Every situation led to another opportunity, and I feel lucky to have been able to tour the world with highly creative jazz projects that have taken me to Europe, Central and South America, Asia, and the Middle East on many occasions. Since early 2015, I have been the drummer of the world-renowned Latin pop star Julio Iglesias, with whom I have toured extensively and played venues like the Kremlin Palace in Moscow and The Dubai Opera House. Julio himself has just been honored by the Grammy Academy with the 2019 Lifetime Achievement Award.

As a bandleader and composer, I have recorded three albums: “Surfaces”, “North Star”, and a forthcoming release in 2019 that features an expanded version of my group Rodolfo Zuniga+Surfaces. This new ensemble has grown into an octet that includes vocals, guitar, piano, bass, violin, viola, cello, and drums.

Needless to say, my career as a drummer has unraveled as a very unexpected chain of events, and I have never regretted any of my decisions. I owe a lot to my teachers, my family, to Miami, and my peers in the South Florida area.

Overall, has it been relatively smooth? If not, what were some of the struggles along the way?
Being an immigrant, not being able to work legally for many years, at moments not having any money, and moving far from my family and friends was really difficult.

We’d love to hear more about what you do.
I am a full-time performer, composer, and college professor. Versatility is one of my main interests. I love to be a sideman, and giving the artist I accompany what is best for them and their music.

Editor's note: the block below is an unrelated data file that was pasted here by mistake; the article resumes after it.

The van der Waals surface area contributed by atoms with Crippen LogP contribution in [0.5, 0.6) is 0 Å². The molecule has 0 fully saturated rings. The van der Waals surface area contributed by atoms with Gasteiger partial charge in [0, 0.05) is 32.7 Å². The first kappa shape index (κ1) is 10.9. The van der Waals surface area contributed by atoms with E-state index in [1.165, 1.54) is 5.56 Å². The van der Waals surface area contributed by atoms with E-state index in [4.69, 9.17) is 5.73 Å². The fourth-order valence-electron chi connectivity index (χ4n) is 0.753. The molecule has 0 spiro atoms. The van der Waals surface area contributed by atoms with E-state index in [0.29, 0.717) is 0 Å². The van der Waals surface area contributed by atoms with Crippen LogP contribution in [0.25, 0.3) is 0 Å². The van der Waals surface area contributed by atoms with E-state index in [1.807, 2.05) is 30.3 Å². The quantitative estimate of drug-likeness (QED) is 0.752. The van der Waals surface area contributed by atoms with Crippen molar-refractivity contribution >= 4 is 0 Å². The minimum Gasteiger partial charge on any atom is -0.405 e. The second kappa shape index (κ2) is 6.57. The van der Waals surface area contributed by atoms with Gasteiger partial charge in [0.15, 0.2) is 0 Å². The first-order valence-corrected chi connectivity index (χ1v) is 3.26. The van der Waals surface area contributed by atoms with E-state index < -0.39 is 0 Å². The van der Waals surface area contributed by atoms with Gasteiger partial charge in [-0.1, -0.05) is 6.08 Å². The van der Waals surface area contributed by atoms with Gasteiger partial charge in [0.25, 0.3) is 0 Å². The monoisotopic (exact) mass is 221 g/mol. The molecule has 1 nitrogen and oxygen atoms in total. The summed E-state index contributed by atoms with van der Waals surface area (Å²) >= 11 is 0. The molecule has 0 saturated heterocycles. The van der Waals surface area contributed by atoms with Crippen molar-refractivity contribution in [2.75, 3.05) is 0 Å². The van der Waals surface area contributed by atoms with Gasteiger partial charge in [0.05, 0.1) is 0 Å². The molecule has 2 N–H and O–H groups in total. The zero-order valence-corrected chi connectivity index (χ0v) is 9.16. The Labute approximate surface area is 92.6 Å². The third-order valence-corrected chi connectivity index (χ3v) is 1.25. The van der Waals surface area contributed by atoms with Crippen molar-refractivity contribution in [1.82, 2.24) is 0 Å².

As a bandleader I take a lot of joy in being able to write music exactly for the people in my band. They inspire me to write for their personalities, as well as their musicianship. I believe in a band concept, and I am very lucky that I found the right group with Surfaces.

If I had to specialize in something, it would be Jazz, but more and more I just think of it as music. Less categories are better for me.

Is our city a good place to do what you do?
There is no perfect place; however, in the 20 years I have lived in Miami it has grown exponentially. I am a product of this city in every way. There are more and more opportunities here in the arts and the level keeps improving. Coming from Central America, I have been able to mentor and help bring young musicians from Costa Rica to Miami. Their experiences have been very positive. It is a great city to find your place in the arts.

That said, Miami still needs to focus on giving dedicated attention and support to the amazing musicians from all over the world that live in this city. This is no longer just a Latin American focused scene. We need more venues that properly feature the artists that live in South Florida. Having better venues will make the audience more educated as well.

Contact Info:

Image Credit:
Phillip Avello, Roberto Murillo, Genesis Quesada, Kasya Stanzcyk